Positive Internet are the new gods * * * hot badscience 2.0 action

July 11th, 2007 by Ben Goldacre in bad science | 47 Comments »

So as you might remember, my previous web hosts suddenly noticed that I was running a site with a forum, a blog, a wiki, and 90,000 unique visitors a month (12,000 a day) on a jokey little budget web hosting plan that cost $6 a month. They promptly pulled the plug and I had to fight just to get the blog back up temporarily.

Amazingly a minor avalanche of hot web2.0 geeks came to my aid, and then Positive Internet stepped in to give us a free and rather enormous dedicated server. This is generosity beyond my wildest dreams, especially since I clearly lack the funds to keep the site up with anything like that kind of resource, and as a result, badscience.net is now spectacularly overpowered: I want you to picture a small hornby carriage being dragged up the east coast mainline at 140mph by a full-size nuclear powered freight locomotive. This is Orca. She’s hot.


Now obviously I nearly died with shock, but it’s fair to say that Positive Internet are a pretty amazing organisation. They also host, for example, Richard Stallman, free software guru and digital activist, and various free software projects, like this GNU/Linux distribution. This is clearly a company with a very strong commitment to geek politics issues, which is very much where I see us (once my book’s polished off at the lawyers I’ve got a second column in the pipeline, ramming the cultural impact of things like IP, CC, and GNU down the throats of a wider and unwilling audience).

The people at Positive have also been incredibly helpful and funny, and they hosted the Ricky Gervais podcast. I think it’s fair to say that they are the clear geek’s choice for web action, and I for one will not be missing any opportunity to explain how wonderful they are whenever I get the chance.

So the blog is now back up and fully running (your old logins should all work here) and if there are any problems just let me know and I will promptly bash my head against the desk and pass it on to some of the amazing people who’ve helped me out, specifically (so far) Alex Lomas, who is undoubtedly the main star of the show so far, and very kindly did the migration patiently and with (let me be clear) truly astonishing competence. That level of high end geekery to me is indistinguishable from magic and someone should give him an even better job than the one he already has, if they know what’s good for them.

I hadn’t seen world science expert Dr Damian Counsell from pootergeek for ten years – he was a popstar and much cooler than me in Oxford – but he popped up out of nowhere to help during the initial panic and I will be forever indebted (he is a tiny bit war-mongery these days, but the kind of warmonger you can chat to, which is what it’s all about).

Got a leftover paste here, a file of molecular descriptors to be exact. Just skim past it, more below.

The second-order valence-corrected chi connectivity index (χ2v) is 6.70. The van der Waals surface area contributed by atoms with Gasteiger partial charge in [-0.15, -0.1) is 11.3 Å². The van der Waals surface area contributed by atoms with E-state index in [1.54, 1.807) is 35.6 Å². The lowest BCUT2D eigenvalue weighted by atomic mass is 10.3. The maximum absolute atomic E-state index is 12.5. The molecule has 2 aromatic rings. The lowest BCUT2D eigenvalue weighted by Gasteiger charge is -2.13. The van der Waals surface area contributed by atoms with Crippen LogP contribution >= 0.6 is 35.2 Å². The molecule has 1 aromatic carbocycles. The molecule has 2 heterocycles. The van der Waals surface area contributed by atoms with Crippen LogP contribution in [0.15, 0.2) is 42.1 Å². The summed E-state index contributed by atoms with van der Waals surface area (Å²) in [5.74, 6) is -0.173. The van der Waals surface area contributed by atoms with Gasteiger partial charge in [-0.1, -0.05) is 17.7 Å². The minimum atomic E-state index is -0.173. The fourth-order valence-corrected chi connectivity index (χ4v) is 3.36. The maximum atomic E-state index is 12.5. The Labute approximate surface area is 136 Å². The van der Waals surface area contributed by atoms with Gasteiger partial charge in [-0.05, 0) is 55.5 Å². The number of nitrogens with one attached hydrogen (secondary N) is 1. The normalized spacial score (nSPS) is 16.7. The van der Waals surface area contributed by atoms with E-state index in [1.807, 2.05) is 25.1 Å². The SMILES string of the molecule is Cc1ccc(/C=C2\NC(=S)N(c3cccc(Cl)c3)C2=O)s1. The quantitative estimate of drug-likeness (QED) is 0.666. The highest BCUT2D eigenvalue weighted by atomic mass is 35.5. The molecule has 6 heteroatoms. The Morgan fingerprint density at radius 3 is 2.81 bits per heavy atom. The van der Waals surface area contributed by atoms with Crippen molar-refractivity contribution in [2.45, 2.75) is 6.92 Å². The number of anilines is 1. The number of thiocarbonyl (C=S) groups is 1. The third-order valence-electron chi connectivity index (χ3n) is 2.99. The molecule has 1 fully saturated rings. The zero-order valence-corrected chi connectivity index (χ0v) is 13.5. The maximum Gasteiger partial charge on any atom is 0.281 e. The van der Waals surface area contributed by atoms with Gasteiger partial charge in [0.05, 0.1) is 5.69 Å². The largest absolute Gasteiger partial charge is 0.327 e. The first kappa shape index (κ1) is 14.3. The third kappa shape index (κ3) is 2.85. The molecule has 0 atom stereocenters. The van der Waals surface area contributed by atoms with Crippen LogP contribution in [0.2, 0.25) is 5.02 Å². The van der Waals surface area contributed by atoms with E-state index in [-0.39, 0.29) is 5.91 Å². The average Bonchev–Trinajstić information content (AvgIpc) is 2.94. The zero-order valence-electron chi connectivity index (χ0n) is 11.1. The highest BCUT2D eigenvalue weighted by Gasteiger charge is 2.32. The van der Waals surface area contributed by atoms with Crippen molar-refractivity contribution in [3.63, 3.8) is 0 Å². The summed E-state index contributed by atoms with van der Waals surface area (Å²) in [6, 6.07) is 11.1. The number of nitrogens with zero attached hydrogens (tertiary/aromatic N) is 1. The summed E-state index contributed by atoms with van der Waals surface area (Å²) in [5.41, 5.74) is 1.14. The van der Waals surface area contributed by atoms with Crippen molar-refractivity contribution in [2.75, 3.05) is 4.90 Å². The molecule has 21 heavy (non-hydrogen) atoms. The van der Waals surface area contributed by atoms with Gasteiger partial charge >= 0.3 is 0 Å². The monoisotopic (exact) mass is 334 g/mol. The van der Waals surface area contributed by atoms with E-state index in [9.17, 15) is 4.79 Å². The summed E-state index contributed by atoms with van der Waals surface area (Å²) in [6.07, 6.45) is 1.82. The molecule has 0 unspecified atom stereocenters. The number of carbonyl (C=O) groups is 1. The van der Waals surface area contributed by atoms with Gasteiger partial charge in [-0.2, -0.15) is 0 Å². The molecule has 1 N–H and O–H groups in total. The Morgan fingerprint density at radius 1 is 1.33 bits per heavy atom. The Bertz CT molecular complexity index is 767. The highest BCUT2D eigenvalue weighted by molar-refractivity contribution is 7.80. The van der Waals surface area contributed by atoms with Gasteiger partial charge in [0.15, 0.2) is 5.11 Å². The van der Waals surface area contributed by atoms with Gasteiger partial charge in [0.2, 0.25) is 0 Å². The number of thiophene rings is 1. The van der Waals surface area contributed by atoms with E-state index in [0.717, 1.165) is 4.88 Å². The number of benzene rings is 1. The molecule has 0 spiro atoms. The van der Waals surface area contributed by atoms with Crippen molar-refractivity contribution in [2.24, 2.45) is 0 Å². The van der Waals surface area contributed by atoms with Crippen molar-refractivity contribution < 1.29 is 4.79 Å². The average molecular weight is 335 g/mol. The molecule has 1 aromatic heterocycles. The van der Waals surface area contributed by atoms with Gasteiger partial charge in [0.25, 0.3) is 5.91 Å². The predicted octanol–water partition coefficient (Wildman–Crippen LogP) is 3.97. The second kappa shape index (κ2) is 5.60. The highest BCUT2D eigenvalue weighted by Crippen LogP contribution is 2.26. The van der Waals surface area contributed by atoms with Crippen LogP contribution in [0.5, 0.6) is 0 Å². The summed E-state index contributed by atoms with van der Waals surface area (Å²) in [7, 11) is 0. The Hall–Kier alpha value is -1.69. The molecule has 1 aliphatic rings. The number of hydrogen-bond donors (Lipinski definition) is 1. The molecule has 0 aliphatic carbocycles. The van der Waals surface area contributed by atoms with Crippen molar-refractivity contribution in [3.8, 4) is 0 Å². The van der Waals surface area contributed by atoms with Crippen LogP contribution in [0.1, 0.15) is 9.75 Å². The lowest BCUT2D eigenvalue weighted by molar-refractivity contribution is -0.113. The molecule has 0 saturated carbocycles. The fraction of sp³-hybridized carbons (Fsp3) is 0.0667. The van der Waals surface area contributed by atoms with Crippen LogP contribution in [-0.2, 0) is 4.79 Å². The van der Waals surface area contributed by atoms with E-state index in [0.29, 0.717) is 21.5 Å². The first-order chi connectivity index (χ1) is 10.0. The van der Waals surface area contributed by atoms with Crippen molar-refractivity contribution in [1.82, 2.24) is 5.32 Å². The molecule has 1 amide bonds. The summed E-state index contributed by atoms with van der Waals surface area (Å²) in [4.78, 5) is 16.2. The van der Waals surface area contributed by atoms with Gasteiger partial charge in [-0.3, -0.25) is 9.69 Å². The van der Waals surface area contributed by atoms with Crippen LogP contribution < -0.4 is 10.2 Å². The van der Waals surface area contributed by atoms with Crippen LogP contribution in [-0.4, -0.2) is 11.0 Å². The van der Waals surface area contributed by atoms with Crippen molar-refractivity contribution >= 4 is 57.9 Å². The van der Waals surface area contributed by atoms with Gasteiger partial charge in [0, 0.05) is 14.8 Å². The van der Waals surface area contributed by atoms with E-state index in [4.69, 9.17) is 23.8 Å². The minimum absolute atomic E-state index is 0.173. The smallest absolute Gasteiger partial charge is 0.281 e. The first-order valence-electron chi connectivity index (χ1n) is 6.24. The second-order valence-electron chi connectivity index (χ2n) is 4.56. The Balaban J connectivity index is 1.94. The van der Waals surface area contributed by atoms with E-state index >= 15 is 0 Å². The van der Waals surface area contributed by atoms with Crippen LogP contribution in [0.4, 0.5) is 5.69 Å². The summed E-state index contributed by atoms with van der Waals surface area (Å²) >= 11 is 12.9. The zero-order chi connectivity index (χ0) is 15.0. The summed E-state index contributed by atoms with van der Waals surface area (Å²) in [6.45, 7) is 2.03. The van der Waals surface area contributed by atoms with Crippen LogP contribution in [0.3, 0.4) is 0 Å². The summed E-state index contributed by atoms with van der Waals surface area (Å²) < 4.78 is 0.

The forum is next to come back on, and then next come the plans to develop badscience.net into an uber-participatory quack-busting pseudoscience-fighting media-monitoring comedy community evil empire, which I think will be rather good fun. I have a small band of hot web2.0 geeks who I have ensured are neither undercover saboteurs sent in by the vitamin pill industry nor emmisaries of corporate media satanism, and hopefully now we’ve migrated some will stick around. If you’d like to chip in then drop me an email, ben@badscience.net as ever, I can offer love, microfame, booze, and I know a lot of hot girls.

A bit of money came in before through paypal when we were down which was great – I’m incredibly grateful and was slightly startled at a couple of the donations – it’s quite safe and will be spent on all the other stuff besides servers, especially the evil empire expansion, but mainly crack cocaine and sex workers. Thank you all so so much, seriously.

On a slightly weepy note, I have to say this has been a truly motivating object lesson in how the voluntary skills exchange no-dosh economy can really come up with the goods, and even if I did moan very briefly about spending all my time giving talks in schools for free and then losing the train receipts like a dick (thus losing money), and even though there were times when I considered starting a cynical vitamin pill company or tedious “readers’ health worries” magazine column (I’d rather slam my balls in the car door) just to pay the webhosting bills, I honestly wouldn’t have it any other way. This experience has totally put my fighting shoes on.

Hot badscience 2.0 action

So, onward.

There are a few ideas I’ve chatted around with a couple of people, and I’d be really interested to hear anyone’s views on what they’d like to see here. My feeling is there is a massive community of sharp interesting people who hang out here, and a massive amount of interesting material out there to discuss. The one boring thing I’d like to do quickly is get the forum so that it integrates with the design of the blog and uses the same login, so it’s less of a hassly different world (maybe using Vanilla).